• Louisiana Senate Candidate Literally Torches a Confederate Flag in New Campaign Ad

        Now, Chambers is back with more fuel for the viral-marketing fire. In a new ad titled “Scars and Bars,” a first look at which was provided exclusively to Rolling Stone, he douses a Confederate battle flag in gasoline before lighting it on fire. The gesture makes for a striking image on its own, but like the first ad’s stark shots of Chambers smoking in New Orleans City Park, it’s accompanied by a voiceover monologue that pulls no punches.

        “Here in Louisiana and all over the South, Jim Crow never really left,” Chambers says, before rattling off statistics about the inequities Black Americans face in his state and across the country. “Our system isn’t broken — it’s designed to do what it’s doing: produce measurable inequity.”

    • Misinformation/Disinformation

      • Why Joe Rogan's vaccine misinformation is so dangerous — and dangerously appealing to his audience

        But while the anti-vaccine campaign is clearly a partisan movement with partisan aims, the single most important figure in validating and spreading vaccine disinformation is likely not Fox News hosts or even Republican politicians. No, that honor goes to "comedian" and Spotify star Joe Rogan, whose tedious podcast "The Joe Rogan Experience" inexplicably draws a reported 11 million listeners per episode — more than three times the audience for Tucker Carlson's wildly popular Fox News show. On his show, Rogan appears to be obsessed with spreading COVID-19 misinformation, as Alex Paterson, a Media Matters researcher who subjected himself to over 350 hours of Rogan's show, has thoroughly documented. Rogan regularly pushes conspiracy theories about the vaccine being dangerous and unnecessary, even dabbling in ridiculous claims that the vaccines contain microchips to "track" people.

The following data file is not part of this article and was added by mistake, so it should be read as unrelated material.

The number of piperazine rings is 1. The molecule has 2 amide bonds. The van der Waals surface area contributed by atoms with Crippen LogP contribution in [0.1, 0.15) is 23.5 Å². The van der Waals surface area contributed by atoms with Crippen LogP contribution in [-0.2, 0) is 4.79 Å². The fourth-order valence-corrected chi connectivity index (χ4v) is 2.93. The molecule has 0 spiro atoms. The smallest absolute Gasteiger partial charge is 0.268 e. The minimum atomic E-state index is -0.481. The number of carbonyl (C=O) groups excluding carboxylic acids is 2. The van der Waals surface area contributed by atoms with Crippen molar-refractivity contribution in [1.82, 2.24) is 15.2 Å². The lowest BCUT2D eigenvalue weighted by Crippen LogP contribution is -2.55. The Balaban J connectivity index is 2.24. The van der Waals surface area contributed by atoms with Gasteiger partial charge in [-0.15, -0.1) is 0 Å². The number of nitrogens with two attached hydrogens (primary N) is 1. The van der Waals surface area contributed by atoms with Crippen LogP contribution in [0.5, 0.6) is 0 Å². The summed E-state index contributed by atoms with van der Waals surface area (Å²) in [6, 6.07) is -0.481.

• Neil Young’s Streaming Numbers Soared for a Week After Spotify Pullout, but Have His Fans Migrated for Good?

        So now that he’s finally seeing streaming numbers again that are at or a little below his pre-controversy average, does that mean he “lost”? Hardly, if you’re a Young supporter. It’s worth remembering that Young has said 60% of his streaming revenue came from Spotify — although Billboard put the actual monetary value, due to lower Spotify payout rates, at 42%. If Young continues to draw anything even close to the consumption figures he enjoyed when he was still on Spotify, it would mean that a very big part of his audience made the leap to competing platforms, at least to hear him, if not for all their streaming needs. It’s also possible that out of the controversy he got a lot of sign-ups for his own subscription service, Neil Young Archives, which wouldn’t necessarily be reflected in these numbers.